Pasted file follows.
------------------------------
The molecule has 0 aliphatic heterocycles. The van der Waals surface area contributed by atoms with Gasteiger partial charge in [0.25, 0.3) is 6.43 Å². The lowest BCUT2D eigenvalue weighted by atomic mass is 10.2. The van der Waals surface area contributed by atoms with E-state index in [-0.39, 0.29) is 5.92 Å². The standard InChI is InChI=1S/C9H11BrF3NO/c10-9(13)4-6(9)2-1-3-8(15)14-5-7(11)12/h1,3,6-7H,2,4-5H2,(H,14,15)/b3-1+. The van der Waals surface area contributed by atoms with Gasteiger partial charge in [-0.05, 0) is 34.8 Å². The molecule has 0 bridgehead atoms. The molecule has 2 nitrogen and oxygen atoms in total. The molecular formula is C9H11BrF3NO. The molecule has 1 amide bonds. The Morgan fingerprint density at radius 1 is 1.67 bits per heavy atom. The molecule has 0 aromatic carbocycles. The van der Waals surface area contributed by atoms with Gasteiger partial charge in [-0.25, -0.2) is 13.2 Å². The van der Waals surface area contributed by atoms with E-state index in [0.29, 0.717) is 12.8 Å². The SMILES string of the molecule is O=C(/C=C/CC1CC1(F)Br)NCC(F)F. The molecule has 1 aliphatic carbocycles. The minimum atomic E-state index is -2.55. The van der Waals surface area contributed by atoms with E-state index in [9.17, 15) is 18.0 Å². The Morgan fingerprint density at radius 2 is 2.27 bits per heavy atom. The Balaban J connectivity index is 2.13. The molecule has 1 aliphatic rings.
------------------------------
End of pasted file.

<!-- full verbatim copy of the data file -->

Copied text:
The molecule has 0 aliphatic heterocycles. The van der Waals surface area contributed by atoms with Gasteiger partial charge in [0.25, 0.3) is 6.43 Å². The lowest BCUT2D eigenvalue weighted by atomic mass is 10.2. The van der Waals surface area contributed by atoms with E-state index in [-0.39, 0.29) is 5.92 Å². The standard InChI is InChI=1S/C9H11BrF3NO/c10-9(13)4-6(9)2-1-3-8(15)14-5-7(11)12/h1,3,6-7H,2,4-5H2,(H,14,15)/b3-1+. The van der Waals surface area contributed by atoms with Gasteiger partial charge in [-0.05, 0) is 34.8 Å². The molecule has 0 bridgehead atoms. The molecule has 2 nitrogen and oxygen atoms in total. The molecular formula is C9H11BrF3NO. The molecule has 1 amide bonds. The Morgan fingerprint density at radius 1 is 1.67 bits per heavy atom. The molecule has 0 aromatic carbocycles. The van der Waals surface area contributed by atoms with Gasteiger partial charge in [-0.25, -0.2) is 13.2 Å². The van der Waals surface area contributed by atoms with E-state index in [0.29, 0.717) is 12.8 Å². The SMILES string of the molecule is O=C(/C=C/CC1CC1(F)Br)NCC(F)F. The molecule has 1 aliphatic carbocycles. The minimum atomic E-state index is -2.55. The van der Waals surface area contributed by atoms with E-state index in [9.17, 15) is 18.0 Å². The Morgan fingerprint density at radius 2 is 2.27 bits per heavy atom. The Balaban J connectivity index is 2.13. The molecule has 1 aliphatic rings.